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Growing wild alpine strawberries

Growing wild alpine strawberries

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Wild alpine strawberries are very tasty, writes Penny Woodward, and you can grow them in your backyard!

Wild and alpine strawberries (Fragaria vesca) grow wild in Europe, where they thrive in cool, wooded regions. The small edible fruit are generally tear-shaped and red, yellow or white. The flavour of most is true strawberry with undertones of blackberry. The taste has also been described as strawberry combined with the scent of a lolly shop! 

Wild strawberries, also known as ‘Frais des bois’, produce runners and can become weedy in some gardens. They can grow red or white fruit. I have a lovely white fruited form that never grows enough fruit to produce more than a cupful, but is sublime.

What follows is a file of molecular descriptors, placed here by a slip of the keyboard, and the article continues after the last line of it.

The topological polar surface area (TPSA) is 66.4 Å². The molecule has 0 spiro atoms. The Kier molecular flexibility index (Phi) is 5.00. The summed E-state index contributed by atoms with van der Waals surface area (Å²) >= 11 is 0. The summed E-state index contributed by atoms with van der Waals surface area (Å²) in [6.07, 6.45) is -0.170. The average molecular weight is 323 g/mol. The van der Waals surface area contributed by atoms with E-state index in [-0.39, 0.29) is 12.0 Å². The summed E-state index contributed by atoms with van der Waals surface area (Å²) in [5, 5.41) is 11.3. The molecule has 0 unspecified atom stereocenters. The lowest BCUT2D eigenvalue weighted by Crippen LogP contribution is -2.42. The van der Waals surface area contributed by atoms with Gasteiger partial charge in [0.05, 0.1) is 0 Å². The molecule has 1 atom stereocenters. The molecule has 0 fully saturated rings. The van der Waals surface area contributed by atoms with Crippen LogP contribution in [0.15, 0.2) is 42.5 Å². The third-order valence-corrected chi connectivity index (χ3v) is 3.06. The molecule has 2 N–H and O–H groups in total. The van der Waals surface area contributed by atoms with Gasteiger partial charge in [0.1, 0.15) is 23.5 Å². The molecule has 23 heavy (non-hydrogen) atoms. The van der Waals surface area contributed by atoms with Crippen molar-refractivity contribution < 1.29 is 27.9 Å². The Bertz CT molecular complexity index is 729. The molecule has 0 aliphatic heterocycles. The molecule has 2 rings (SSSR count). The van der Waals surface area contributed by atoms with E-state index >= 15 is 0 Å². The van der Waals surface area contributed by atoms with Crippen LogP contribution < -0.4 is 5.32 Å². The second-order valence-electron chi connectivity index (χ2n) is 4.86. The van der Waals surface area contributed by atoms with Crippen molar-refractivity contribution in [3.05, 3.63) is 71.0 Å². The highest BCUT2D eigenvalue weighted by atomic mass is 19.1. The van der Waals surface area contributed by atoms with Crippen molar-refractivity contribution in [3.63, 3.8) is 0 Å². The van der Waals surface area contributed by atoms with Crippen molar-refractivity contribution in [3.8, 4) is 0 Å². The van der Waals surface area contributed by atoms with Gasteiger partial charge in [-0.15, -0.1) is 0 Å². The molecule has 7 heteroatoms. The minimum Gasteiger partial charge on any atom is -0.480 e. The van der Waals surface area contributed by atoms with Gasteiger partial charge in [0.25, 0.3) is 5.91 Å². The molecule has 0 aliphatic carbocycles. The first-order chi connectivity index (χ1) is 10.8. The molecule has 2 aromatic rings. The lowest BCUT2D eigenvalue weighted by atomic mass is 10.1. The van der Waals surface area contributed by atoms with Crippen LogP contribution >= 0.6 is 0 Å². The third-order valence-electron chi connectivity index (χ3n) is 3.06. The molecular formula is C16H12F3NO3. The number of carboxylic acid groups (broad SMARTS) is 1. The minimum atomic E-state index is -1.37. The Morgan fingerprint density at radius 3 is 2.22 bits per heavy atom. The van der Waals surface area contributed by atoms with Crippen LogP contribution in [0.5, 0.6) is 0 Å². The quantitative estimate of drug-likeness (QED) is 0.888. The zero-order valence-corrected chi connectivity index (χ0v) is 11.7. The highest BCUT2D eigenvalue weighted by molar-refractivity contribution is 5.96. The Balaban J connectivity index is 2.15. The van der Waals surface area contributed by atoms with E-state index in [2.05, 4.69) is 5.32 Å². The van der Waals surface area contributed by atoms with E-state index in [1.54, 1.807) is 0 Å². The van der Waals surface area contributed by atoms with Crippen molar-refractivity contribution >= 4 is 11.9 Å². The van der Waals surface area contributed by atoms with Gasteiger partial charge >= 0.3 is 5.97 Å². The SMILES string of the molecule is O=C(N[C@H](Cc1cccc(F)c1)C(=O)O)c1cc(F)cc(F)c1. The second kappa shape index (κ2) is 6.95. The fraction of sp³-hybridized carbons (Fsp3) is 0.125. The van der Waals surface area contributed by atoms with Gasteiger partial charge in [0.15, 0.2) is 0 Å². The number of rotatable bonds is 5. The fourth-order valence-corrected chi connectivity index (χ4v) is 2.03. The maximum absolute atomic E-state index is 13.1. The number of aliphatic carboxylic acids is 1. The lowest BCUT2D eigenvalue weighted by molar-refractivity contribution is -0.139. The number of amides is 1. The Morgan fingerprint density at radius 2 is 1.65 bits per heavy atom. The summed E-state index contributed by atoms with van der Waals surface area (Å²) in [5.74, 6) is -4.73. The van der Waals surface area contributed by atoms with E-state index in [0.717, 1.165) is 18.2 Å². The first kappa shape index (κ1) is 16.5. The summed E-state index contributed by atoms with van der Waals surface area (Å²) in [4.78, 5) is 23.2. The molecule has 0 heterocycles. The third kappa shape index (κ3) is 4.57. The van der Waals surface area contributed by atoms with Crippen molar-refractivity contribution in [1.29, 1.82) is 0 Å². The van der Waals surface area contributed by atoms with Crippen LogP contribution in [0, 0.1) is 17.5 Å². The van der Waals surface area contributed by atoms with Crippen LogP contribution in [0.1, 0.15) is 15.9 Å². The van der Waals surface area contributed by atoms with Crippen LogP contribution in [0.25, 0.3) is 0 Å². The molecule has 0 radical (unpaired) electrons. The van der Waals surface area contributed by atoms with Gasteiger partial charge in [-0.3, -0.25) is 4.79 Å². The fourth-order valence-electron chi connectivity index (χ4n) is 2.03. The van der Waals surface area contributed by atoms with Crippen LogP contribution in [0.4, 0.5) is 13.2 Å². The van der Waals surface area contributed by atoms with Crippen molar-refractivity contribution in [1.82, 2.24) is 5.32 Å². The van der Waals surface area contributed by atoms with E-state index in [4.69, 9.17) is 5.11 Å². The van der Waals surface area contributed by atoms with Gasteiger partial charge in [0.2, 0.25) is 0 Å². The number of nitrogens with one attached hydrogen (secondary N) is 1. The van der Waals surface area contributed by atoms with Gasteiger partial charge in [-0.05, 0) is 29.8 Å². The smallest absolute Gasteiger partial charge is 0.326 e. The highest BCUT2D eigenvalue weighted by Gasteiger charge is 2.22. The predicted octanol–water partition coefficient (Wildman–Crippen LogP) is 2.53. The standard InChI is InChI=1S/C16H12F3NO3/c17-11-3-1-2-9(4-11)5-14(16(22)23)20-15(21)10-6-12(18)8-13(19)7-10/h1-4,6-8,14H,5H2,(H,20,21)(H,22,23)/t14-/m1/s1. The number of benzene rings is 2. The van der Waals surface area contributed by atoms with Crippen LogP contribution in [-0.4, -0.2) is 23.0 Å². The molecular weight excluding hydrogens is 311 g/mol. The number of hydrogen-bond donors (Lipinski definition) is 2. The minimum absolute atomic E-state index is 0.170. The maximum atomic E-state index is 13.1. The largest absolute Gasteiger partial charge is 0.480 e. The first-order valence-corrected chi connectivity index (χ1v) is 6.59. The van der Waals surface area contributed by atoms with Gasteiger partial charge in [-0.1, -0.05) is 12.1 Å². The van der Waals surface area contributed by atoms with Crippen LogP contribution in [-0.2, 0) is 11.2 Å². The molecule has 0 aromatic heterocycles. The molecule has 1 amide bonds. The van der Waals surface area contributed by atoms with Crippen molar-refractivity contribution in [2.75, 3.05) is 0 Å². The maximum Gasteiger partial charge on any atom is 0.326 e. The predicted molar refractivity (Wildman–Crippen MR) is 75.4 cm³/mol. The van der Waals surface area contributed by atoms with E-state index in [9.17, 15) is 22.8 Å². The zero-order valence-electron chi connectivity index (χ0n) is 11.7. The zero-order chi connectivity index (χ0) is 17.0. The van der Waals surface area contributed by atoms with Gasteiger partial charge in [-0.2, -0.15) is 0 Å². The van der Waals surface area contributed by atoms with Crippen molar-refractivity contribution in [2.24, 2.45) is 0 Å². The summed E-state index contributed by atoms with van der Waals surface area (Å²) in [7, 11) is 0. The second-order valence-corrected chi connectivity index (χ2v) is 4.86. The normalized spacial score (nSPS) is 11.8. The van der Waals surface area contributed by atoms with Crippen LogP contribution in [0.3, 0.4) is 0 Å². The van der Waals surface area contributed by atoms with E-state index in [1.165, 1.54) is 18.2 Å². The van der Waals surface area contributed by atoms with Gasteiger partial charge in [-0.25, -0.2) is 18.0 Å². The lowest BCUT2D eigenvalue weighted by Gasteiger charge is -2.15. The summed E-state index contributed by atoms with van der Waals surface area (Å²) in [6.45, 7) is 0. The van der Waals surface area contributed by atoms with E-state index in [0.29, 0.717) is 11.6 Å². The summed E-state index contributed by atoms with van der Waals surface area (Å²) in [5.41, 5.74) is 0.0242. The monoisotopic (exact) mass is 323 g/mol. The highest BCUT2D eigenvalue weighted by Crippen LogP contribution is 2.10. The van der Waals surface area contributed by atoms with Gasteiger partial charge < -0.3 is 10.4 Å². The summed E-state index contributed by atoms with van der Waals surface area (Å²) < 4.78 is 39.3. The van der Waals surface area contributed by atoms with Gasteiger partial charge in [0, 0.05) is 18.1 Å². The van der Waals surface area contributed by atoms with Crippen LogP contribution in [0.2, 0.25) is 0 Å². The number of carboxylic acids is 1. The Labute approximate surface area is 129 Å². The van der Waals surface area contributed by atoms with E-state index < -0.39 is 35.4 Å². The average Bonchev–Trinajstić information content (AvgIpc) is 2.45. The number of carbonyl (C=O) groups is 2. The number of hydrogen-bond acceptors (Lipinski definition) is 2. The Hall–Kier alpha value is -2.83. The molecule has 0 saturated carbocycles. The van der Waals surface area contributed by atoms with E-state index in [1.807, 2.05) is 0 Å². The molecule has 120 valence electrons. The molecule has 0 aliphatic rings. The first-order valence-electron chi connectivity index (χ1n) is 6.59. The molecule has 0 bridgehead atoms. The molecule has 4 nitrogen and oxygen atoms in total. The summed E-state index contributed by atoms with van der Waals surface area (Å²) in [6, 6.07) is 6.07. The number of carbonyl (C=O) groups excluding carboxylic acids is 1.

The Alpine varieties grow as clumps about 40cm x 40cm, and don’t produce runners. They are fantastic in pots and make a delicious and fragrant border for a vegie or ornamental garden. Alternatively try planting them in a hanging basket. As they grow you’ll be able to easily pick the fruit hanging over the side.

Grow alpine strawberries from seed sown, or clumps divided, in autumn or spring. Divide them every three years anyway, to refresh the soil and stop the plants becoming too woody. Alpine strawberries like the same conditions as other strawberries. In my mild, warm temperate climate, I harvest fruit from spring right through to autumn, and often into winter, depending on the season.


It’s easy to get more organic gardening ideas with a subscription to ABC Organic Gardener magazine here.